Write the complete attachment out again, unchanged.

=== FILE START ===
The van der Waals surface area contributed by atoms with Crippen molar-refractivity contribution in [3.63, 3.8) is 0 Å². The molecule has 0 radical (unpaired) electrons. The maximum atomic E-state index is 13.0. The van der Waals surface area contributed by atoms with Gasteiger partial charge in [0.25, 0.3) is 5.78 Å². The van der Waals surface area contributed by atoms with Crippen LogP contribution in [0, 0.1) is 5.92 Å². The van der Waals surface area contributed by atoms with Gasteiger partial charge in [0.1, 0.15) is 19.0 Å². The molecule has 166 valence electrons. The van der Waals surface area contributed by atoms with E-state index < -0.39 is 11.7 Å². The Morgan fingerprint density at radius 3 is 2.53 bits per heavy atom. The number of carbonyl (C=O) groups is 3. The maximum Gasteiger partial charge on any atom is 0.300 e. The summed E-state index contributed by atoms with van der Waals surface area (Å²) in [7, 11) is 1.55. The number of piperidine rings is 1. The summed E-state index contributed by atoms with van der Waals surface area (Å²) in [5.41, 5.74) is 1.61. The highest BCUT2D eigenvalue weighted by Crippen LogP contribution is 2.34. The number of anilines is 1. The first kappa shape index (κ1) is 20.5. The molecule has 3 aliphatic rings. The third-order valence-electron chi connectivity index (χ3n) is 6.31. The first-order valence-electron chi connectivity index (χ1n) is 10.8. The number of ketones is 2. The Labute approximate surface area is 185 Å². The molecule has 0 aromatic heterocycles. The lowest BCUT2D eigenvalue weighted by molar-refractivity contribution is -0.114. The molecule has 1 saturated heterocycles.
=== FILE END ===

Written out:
The van der Waals surface area contributed by atoms with Crippen molar-refractivity contribution in [3.63, 3.8) is 0 Å². The molecule has 0 radical (unpaired) electrons. The maximum atomic E-state index is 13.0. The van der Waals surface area contributed by atoms with Gasteiger partial charge in [0.25, 0.3) is 5.78 Å². The van der Waals surface area contributed by atoms with Crippen LogP contribution in [0, 0.1) is 5.92 Å². The van der Waals surface area contributed by atoms with Gasteiger partial charge in [0.1, 0.15) is 19.0 Å². The molecule has 166 valence electrons. The van der Waals surface area contributed by atoms with E-state index < -0.39 is 11.7 Å². The Morgan fingerprint density at radius 3 is 2.53 bits per heavy atom. The number of carbonyl (C=O) groups is 3. The maximum Gasteiger partial charge on any atom is 0.300 e. The summed E-state index contributed by atoms with van der Waals surface area (Å²) in [7, 11) is 1.55. The number of piperidine rings is 1. The summed E-state index contributed by atoms with van der Waals surface area (Å²) in [5.41, 5.74) is 1.61. The highest BCUT2D eigenvalue weighted by Crippen LogP contribution is 2.34. The number of anilines is 1. The first kappa shape index (κ1) is 20.5. The molecule has 3 aliphatic rings. The third-order valence-electron chi connectivity index (χ3n) is 6.31. The first-order valence-electron chi connectivity index (χ1n) is 10.8. The number of ketones is 2. The Labute approximate surface area is 185 Å². The molecule has 0 aromatic heterocycles. The lowest BCUT2D eigenvalue weighted by molar-refractivity contribution is -0.114. The molecule has 1 saturated heterocycles.